Weeding any area of your landscape can be a daunting task and not for some. You can always hire your landscaper for the extra duty when needed.

Mulch benefits plants by keeping the soil cool and moist and depriving weeds of light. Organic mulches can host crickets and carabid beetles, which seek out and devour thousands of weed seeds.
After a drenching rain, stage a rewarding weeding session by equipping yourself with gloves, a sitting pad, and a trug or tarp for collecting the corpses. As you head out the door, slip an old table fork into your back pocket because there’s nothing better for twisting out tendrils of henbit or chickweed. When going after bigger thugs, use a fishtail weeder to pry up taprooted weeds, like dandelion or dock.

Under dry conditions, weeds sliced off just below the soil line promptly shrivel up and die, especially if your hoe has a sharp edge. In mulched beds, use an old steak knife to sever weeds from their roots, then patch any open spaces left in the mulch.

For larger plots of land. Control, the most common management strategy, reduces a weed population to a level where you can make a living off of or enjoy using the land. Adequate control also may prevent future infestations. There are four control methods: cultural, mechanical, biological and chemical.

Cultural control methods promote growth of desirable plants. Seeding is the most commonly used cultural control method and must be combined with control methods that decrease the target weed population and gives the seeded species an opening in the environment to successfully germinate and establish (colonize). The USDA-Natural Resource Conservation Service is an outstanding source of information as to what species to plant in a particular area and at what rate. Fertilization, irrigation and planting at optimum densities let crops compete with weeds and not with each other. While nitrogen fertilization increases yields in grass hay meadows, it also fosters weed establishment and growth. Fertilize cautiously, especially with nitrogen, and only when necessary as determined by soil testing.

Mechanical control methods physically disrupt weed growth. This is the oldest control method and is used most often worldwide. Tillage, hoeing, hand-pulling, mowing and burning are examples. To mulch or smother weeds often is considered mechanical, even though it simply excludes light rather than physically disrupting weed growth.

Biological control methods use an organism to disrupt weed growth. Often the organism is an insect or disease and a natural enemy of the weed. This is called classical biological control. Classical is not the only form of biological control. Livestock can be effective weed-management tools if managed correctly. However, improper livestock management (overgrazing) can be extremely damaging to the environment and exacerbate weed problems.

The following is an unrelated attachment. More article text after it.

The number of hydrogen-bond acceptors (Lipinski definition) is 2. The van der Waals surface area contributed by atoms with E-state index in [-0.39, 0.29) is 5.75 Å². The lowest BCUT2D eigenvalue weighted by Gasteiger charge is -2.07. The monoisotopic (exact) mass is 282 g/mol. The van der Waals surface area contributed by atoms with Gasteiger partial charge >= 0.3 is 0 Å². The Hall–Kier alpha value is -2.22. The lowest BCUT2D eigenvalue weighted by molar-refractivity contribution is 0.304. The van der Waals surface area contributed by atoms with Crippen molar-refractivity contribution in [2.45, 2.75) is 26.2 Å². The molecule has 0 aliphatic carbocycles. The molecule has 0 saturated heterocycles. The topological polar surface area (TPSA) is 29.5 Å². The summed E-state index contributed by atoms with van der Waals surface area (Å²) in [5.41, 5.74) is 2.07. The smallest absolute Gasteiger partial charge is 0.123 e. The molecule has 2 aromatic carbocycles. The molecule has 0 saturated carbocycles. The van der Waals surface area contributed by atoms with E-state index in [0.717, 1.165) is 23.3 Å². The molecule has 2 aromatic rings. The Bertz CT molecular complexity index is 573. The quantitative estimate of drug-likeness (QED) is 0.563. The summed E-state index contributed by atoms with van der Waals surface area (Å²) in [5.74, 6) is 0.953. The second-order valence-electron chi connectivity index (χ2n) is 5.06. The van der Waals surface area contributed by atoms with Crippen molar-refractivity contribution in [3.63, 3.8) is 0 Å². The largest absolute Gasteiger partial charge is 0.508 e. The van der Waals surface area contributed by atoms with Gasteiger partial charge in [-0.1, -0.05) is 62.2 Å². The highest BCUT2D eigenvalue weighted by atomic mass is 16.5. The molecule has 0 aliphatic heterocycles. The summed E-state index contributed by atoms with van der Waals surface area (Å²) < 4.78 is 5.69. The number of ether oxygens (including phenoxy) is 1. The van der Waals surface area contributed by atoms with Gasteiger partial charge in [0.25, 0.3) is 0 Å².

Chemical control methods use herbicides to disrupt weed growth. The first rule of any pesticide use is to read the label before using the product and follow all directions and precautions. (NOTE: Avoid using soil-active herbicides, such as Tordon, Banvel/Vanquish/Clarity, Perspective, or Telar, near windbreak plantings and other desirable woody vegetation. Plant injury or death can occur. Do not allow any herbicide to drift onto woody or other desirable vegetation for the same reason.)

Weed Management Systems

A weed management system uses two or more control methods. The key is to encourage desirable plant growth with optimum fertilization, when necessary, and/or irrigation (cultural control) where applicable. Plant competition is an often overlooked tool and should be used first, but not exclusively. When enhancement of the desirable plant community is necessary, make sure you seed at optimum rates to ensure establishment and subsequent competition with weeds. Generally, perennial, sod-forming grasses compete best with weeds.

Till, hoe, hand-pull, mow or mulch (mechanical control) if desired. Herbicides (chemical control) are powerful tools that should be used judiciously, not exclusively. Herbicides may be a component of the weed-management system. Biological controls can also be part of a system. Several natural enemies currently are available from the Colorado Department of Agriculture. Livestock grazing can be effective, depending on the weed species, if the livestock are properly managed for weed control.